“I’ve worked in the freezing rain, in the mud, in chicken waste.  Do you think I’m a lady?”

“I’m impressed,” Edward said with genuine affection.  “You, Hannah Rechthart, are just the woman I need.”

“What kind of woman is that?”

“One who will keep me in line.”  Edward’s smile widened.

“Hmm…” Hannah pretended to mull over the events so far.  “Well, then I just might be your woman after all, Eddy.”

They continued dancing well into the night, and out of the corner of her eye, Hannah noticed Maria, in a man’s arms, giving her the thumbs up.  Soon the party was winding down, the music slowing.

A distinguished, well-dressed woman took the microphone and began softly chanting “Silent Night.”  Hannah relaxed into Edward’s arms, her head resting on his right shoulder as if they had known each other for years.  The comfort Hannah found with him was an unexpected gift, and as the song progressed, the two melted into one.

When the song ended, the president of the company stepped up and announced the conclusion of the party, wishing everyone a merry Christmas.

With some reluctance, Hannah pulled away from Edward, but they continued to hold hands, arms stretched out in front of them as they faced each other.

“Thank you for tonight,” Hannah said.  “I didn’t come here with any expectations, but if I had, I would have to say they were far exceeded.”

Hand-in-hand, they walked toward the exit after gathering their coats.  Stepping outside into the brisk air, Hannah’s face lit up as she looked at the heavens.

“It’s snowing,” she whispered.

“One surprise after another tonight,” Edward said, squeezing her hand gently.

“Mmm.”  Searching the crowd leaving around them, Hannah said, “I’ll need to find my friend.  I haven’t spoken with her since we arrived.”

“Before you go,” Edward said, pulling Hannah toward him again, “answer one question.”

“All right.”

“Would you be willing to see me again?”

“I think I just might.”  Hannah smiled teasingly.

“‘Might?’”

“Yes!” Hannah exclaimed, giggling like a child.

“Perfect.”  Edward kissed her sweetly on the lips.

With more resolve than she had experienced in ages, Hannah returned the kiss, her mind remembering Maria’s remark upon entering the ballroom that evening.

Yes, this… this was just perfect.

LIKE WHAT YOU’VE READ?  PLEASE SUBSCRIBE TO MY BLOG, WHERE I POST AN EXCERPT EVERY SATURDAY. ALSO KEEP UP-TO-DATE WITH MY WRITING PROJECTS!

My novel, A Laughing Matter of Pain, is available for $4.99 here.
My novel, Lorna versus Laura, is available for $4.99 here.

My novel, Hannah’s Rainbow: Every Color Beautiful, is available for $5.99 here.

Blogmas 2018 – Day 6 #christmas #blogmas #blogmas2018 #christmas2018

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Our white tree with my brother and me – 1982

According to Wikipedia: “The modern Christmas tree was developed in medieval Livonia (present-day Estonia and Latvia) and early modern Germany, where Protestant Germans brought decorated trees into their homes.[1][2] It acquired popularity beyond the Lutheran areas of Germany[1][3] and the Baltic countries during the second half of the 19th century, at first among the upper classes.”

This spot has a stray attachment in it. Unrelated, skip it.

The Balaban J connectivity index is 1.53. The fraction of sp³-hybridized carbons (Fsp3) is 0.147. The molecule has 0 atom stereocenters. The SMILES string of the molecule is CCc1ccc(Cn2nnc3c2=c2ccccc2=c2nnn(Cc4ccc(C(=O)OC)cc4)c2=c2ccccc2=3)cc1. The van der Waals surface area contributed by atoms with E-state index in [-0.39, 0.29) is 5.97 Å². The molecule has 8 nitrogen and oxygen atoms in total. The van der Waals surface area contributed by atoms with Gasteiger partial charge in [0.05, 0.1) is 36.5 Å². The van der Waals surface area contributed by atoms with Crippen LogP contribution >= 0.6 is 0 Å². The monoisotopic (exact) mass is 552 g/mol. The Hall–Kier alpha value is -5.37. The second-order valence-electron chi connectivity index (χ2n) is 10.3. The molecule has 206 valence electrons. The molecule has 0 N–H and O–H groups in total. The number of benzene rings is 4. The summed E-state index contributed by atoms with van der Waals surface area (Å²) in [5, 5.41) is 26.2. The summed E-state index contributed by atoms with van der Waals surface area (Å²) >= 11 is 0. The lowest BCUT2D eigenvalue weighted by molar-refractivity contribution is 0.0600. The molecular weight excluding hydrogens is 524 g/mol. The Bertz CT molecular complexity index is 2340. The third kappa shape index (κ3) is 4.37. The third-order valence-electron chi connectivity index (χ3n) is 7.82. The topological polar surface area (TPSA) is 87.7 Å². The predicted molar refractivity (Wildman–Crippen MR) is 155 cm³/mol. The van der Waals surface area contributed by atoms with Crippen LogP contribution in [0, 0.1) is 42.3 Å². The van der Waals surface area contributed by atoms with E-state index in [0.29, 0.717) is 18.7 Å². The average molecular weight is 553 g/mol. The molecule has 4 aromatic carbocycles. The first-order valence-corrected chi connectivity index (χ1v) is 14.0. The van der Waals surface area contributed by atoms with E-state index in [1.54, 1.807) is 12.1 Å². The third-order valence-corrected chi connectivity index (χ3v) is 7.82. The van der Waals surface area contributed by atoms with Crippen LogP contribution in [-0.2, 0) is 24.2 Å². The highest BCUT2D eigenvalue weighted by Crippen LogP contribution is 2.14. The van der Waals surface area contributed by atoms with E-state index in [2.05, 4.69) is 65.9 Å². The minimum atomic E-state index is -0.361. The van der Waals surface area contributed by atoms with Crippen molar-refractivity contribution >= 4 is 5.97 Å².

The Christmas tree is the most popular secular decoration in homes across the United States. I say secular, but the star placed atop the tree represents the Star of Bethlehem. Or if you place an angel there, that would stand for the angels that visited the shepherds on the first Christmas night.

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My brother and me – 1986

The Christmas tree has pagan origins, when pagans would decorate evergreen trees during the winter solstice (just before Christmas), also know as Yule, to brighten the darkest day of the year. It’s easy to see how this tradition went on to have importance in Christianity, as Jesus being born brought light into a dark world. The evergreen tree, since it doesn’t lose its greenery like deciduous trees, symbolizes life everlasting, as promised by belief in Jesus.

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My grandma’s tree with my dad, brother, and me – 1984

When I was a child, we had a white Christmas tree. These were popular in the 1970s, when my parents bought theirs shortly after getting married. Most of my mom’s ornaments were red or white, and she always put white lights on the tree. Setting the tree up was a lengthy, often challenging process, as each branch needed to be added individually, and the lights came on circular strands (instead of the straight strands you always find now). It seemed like there was at least one strand of lights that wouldn’t light up, which meant checking each bulb to see if it was loose. I was always so excited when Mom would get the tree out and loved helping her decorate it year after year. My brother and I pulled it out when we were teenagers and put it up ourselves, as we just couldn’t wait! We had this tree until 1993, when my mom decided it was time to trade in that worn, old tree for a fuller, green one.

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My parents’ green tree – 2005